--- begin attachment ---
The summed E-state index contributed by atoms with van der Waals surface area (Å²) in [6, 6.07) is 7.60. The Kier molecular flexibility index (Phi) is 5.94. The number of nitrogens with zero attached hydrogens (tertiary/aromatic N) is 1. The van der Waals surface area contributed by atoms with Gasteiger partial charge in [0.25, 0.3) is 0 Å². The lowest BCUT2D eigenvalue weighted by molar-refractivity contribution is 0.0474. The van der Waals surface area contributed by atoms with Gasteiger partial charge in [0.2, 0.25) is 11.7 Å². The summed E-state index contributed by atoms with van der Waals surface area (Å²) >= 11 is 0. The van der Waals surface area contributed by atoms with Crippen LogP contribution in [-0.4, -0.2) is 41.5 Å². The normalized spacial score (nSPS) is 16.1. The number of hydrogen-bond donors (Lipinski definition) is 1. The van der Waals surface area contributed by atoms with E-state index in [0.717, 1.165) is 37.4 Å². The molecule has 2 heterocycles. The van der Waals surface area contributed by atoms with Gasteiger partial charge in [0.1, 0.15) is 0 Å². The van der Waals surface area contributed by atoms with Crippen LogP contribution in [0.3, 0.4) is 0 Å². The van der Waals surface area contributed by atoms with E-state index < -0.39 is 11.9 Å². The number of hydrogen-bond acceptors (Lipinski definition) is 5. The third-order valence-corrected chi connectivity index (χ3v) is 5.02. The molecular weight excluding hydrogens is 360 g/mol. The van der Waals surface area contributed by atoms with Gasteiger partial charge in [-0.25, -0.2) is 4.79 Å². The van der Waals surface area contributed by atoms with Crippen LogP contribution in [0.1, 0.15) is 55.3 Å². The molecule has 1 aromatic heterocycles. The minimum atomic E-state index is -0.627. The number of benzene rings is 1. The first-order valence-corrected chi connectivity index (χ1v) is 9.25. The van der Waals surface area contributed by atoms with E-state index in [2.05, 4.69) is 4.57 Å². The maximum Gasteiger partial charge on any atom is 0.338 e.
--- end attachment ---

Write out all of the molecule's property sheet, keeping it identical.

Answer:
The summed E-state index contributed by atoms with van der Waals surface area (Å²) in [6, 6.07) is 7.60. The Kier molecular flexibility index (Phi) is 5.94. The number of nitrogens with zero attached hydrogens (tertiary/aromatic N) is 1. The van der Waals surface area contributed by atoms with Gasteiger partial charge in [0.25, 0.3) is 0 Å². The lowest BCUT2D eigenvalue weighted by molar-refractivity contribution is 0.0474. The van der Waals surface area contributed by atoms with Gasteiger partial charge in [0.2, 0.25) is 11.7 Å². The summed E-state index contributed by atoms with van der Waals surface area (Å²) >= 11 is 0. The van der Waals surface area contributed by atoms with Crippen LogP contribution in [-0.4, -0.2) is 41.5 Å². The normalized spacial score (nSPS) is 16.1. The number of hydrogen-bond donors (Lipinski definition) is 1. The van der Waals surface area contributed by atoms with E-state index in [0.717, 1.165) is 37.4 Å². The molecule has 2 heterocycles. The van der Waals surface area contributed by atoms with Gasteiger partial charge in [0.1, 0.15) is 0 Å². The van der Waals surface area contributed by atoms with Crippen LogP contribution in [0.3, 0.4) is 0 Å². The van der Waals surface area contributed by atoms with E-state index < -0.39 is 11.9 Å². The number of hydrogen-bond acceptors (Lipinski definition) is 5. The third-order valence-corrected chi connectivity index (χ3v) is 5.02. The molecular weight excluding hydrogens is 360 g/mol. The van der Waals surface area contributed by atoms with Gasteiger partial charge in [-0.25, -0.2) is 4.79 Å². The van der Waals surface area contributed by atoms with Crippen LogP contribution in [0.1, 0.15) is 55.3 Å². The molecule has 1 aromatic heterocycles. The minimum atomic E-state index is -0.627. The number of benzene rings is 1. The first-order valence-corrected chi connectivity index (χ1v) is 9.25. The van der Waals surface area contributed by atoms with E-state index in [2.05, 4.69) is 4.57 Å². The maximum Gasteiger partial charge on any atom is 0.338 e.